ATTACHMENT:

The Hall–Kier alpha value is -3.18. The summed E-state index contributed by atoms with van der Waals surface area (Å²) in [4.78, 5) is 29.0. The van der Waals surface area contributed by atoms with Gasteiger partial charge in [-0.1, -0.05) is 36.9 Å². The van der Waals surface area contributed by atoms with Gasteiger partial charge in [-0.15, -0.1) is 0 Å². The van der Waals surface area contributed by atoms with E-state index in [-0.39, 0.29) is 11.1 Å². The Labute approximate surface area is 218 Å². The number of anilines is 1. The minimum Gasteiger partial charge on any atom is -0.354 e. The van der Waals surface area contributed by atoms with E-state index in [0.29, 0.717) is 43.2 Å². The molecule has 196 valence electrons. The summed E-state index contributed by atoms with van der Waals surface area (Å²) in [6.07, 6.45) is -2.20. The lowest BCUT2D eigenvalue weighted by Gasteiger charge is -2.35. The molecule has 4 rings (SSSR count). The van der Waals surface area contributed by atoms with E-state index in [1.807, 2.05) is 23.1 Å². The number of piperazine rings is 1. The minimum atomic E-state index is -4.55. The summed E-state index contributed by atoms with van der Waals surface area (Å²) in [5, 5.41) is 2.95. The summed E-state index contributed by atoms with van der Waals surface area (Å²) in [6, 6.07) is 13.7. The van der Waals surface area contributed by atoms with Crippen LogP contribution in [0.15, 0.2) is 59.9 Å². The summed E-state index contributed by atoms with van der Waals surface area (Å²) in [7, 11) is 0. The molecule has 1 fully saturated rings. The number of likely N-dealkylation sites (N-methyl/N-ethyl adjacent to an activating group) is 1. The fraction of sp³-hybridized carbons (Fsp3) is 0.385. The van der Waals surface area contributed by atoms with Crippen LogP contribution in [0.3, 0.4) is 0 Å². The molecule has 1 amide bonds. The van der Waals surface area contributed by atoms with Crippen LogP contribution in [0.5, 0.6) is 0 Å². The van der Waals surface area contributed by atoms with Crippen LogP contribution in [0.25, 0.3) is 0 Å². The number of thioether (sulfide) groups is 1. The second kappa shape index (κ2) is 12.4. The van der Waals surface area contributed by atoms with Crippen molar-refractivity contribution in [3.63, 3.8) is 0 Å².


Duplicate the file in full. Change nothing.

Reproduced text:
The Hall–Kier alpha value is -3.18. The summed E-state index contributed by atoms with van der Waals surface area (Å²) in [4.78, 5) is 29.0. The van der Waals surface area contributed by atoms with Gasteiger partial charge in [-0.1, -0.05) is 36.9 Å². The van der Waals surface area contributed by atoms with Gasteiger partial charge in [-0.15, -0.1) is 0 Å². The van der Waals surface area contributed by atoms with E-state index in [-0.39, 0.29) is 11.1 Å². The Labute approximate surface area is 218 Å². The number of anilines is 1. The minimum Gasteiger partial charge on any atom is -0.354 e. The van der Waals surface area contributed by atoms with E-state index in [0.29, 0.717) is 43.2 Å². The molecule has 196 valence electrons. The summed E-state index contributed by atoms with van der Waals surface area (Å²) in [6.07, 6.45) is -2.20. The lowest BCUT2D eigenvalue weighted by Gasteiger charge is -2.35. The molecule has 4 rings (SSSR count). The van der Waals surface area contributed by atoms with E-state index in [1.807, 2.05) is 23.1 Å². The number of piperazine rings is 1. The minimum atomic E-state index is -4.55. The summed E-state index contributed by atoms with van der Waals surface area (Å²) in [5, 5.41) is 2.95. The summed E-state index contributed by atoms with van der Waals surface area (Å²) in [6, 6.07) is 13.7. The van der Waals surface area contributed by atoms with Crippen LogP contribution in [0.15, 0.2) is 59.9 Å². The summed E-state index contributed by atoms with van der Waals surface area (Å²) in [7, 11) is 0. The molecule has 1 fully saturated rings. The number of likely N-dealkylation sites (N-methyl/N-ethyl adjacent to an activating group) is 1. The fraction of sp³-hybridized carbons (Fsp3) is 0.385. The van der Waals surface area contributed by atoms with Crippen LogP contribution in [0.3, 0.4) is 0 Å². The molecule has 1 amide bonds. The van der Waals surface area contributed by atoms with Crippen LogP contribution in [0.5, 0.6) is 0 Å². The van der Waals surface area contributed by atoms with Crippen LogP contribution in [0.25, 0.3) is 0 Å². The number of thioether (sulfide) groups is 1. The second kappa shape index (κ2) is 12.4. The van der Waals surface area contributed by atoms with Crippen molar-refractivity contribution in [3.63, 3.8) is 0 Å².